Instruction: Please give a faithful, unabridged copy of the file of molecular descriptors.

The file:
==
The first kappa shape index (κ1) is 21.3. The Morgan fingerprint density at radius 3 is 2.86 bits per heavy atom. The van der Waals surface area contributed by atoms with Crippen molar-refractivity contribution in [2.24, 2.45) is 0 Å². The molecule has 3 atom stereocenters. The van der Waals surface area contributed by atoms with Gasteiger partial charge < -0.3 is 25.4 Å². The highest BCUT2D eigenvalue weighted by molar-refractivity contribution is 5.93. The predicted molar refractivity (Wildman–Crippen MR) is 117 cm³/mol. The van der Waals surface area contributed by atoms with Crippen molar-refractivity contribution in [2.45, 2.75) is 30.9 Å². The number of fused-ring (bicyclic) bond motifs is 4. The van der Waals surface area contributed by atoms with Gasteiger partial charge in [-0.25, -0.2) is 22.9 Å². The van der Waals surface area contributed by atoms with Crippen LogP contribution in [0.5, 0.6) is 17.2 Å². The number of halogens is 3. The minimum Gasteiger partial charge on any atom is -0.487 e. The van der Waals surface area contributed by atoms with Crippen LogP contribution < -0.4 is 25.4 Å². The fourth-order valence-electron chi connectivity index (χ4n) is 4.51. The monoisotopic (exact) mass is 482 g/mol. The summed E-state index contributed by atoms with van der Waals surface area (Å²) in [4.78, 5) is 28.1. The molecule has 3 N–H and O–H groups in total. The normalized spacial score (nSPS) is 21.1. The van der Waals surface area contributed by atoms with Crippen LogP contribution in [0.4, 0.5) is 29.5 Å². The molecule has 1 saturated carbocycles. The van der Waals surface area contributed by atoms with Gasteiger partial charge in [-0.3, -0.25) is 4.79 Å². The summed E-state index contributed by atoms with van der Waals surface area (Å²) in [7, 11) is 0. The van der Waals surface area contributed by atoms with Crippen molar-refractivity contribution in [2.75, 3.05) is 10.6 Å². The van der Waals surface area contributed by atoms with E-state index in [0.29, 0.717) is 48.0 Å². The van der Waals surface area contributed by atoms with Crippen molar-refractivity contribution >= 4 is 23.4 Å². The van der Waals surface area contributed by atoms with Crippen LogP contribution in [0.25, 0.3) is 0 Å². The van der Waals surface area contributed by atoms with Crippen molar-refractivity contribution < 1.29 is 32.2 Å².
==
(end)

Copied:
The first kappa shape index (κ1) is 21.3. The Morgan fingerprint density at radius 3 is 2.86 bits per heavy atom. The van der Waals surface area contributed by atoms with Crippen molar-refractivity contribution in [2.24, 2.45) is 0 Å². The molecule has 3 atom stereocenters. The van der Waals surface area contributed by atoms with Gasteiger partial charge < -0.3 is 25.4 Å². The highest BCUT2D eigenvalue weighted by molar-refractivity contribution is 5.93. The predicted molar refractivity (Wildman–Crippen MR) is 117 cm³/mol. The van der Waals surface area contributed by atoms with Crippen molar-refractivity contribution in [2.45, 2.75) is 30.9 Å². The number of fused-ring (bicyclic) bond motifs is 4. The van der Waals surface area contributed by atoms with Gasteiger partial charge in [-0.25, -0.2) is 22.9 Å². The van der Waals surface area contributed by atoms with Crippen LogP contribution in [0.5, 0.6) is 17.2 Å². The number of halogens is 3. The minimum Gasteiger partial charge on any atom is -0.487 e. The van der Waals surface area contributed by atoms with Crippen LogP contribution < -0.4 is 25.4 Å². The fourth-order valence-electron chi connectivity index (χ4n) is 4.51. The monoisotopic (exact) mass is 482 g/mol. The summed E-state index contributed by atoms with van der Waals surface area (Å²) in [4.78, 5) is 28.1. The molecule has 3 N–H and O–H groups in total. The normalized spacial score (nSPS) is 21.1. The van der Waals surface area contributed by atoms with Crippen LogP contribution in [0.4, 0.5) is 29.5 Å². The molecule has 1 saturated carbocycles. The van der Waals surface area contributed by atoms with Gasteiger partial charge in [-0.3, -0.25) is 4.79 Å². The summed E-state index contributed by atoms with van der Waals surface area (Å²) in [7, 11) is 0. The van der Waals surface area contributed by atoms with Crippen molar-refractivity contribution in [2.75, 3.05) is 10.6 Å². The van der Waals surface area contributed by atoms with E-state index in [0.29, 0.717) is 48.0 Å². The van der Waals surface area contributed by atoms with Crippen molar-refractivity contribution >= 4 is 23.4 Å². The van der Waals surface area contributed by atoms with Crippen LogP contribution in [0.25, 0.3) is 0 Å². The van der Waals surface area contributed by atoms with Crippen molar-refractivity contribution < 1.29 is 32.2 Å².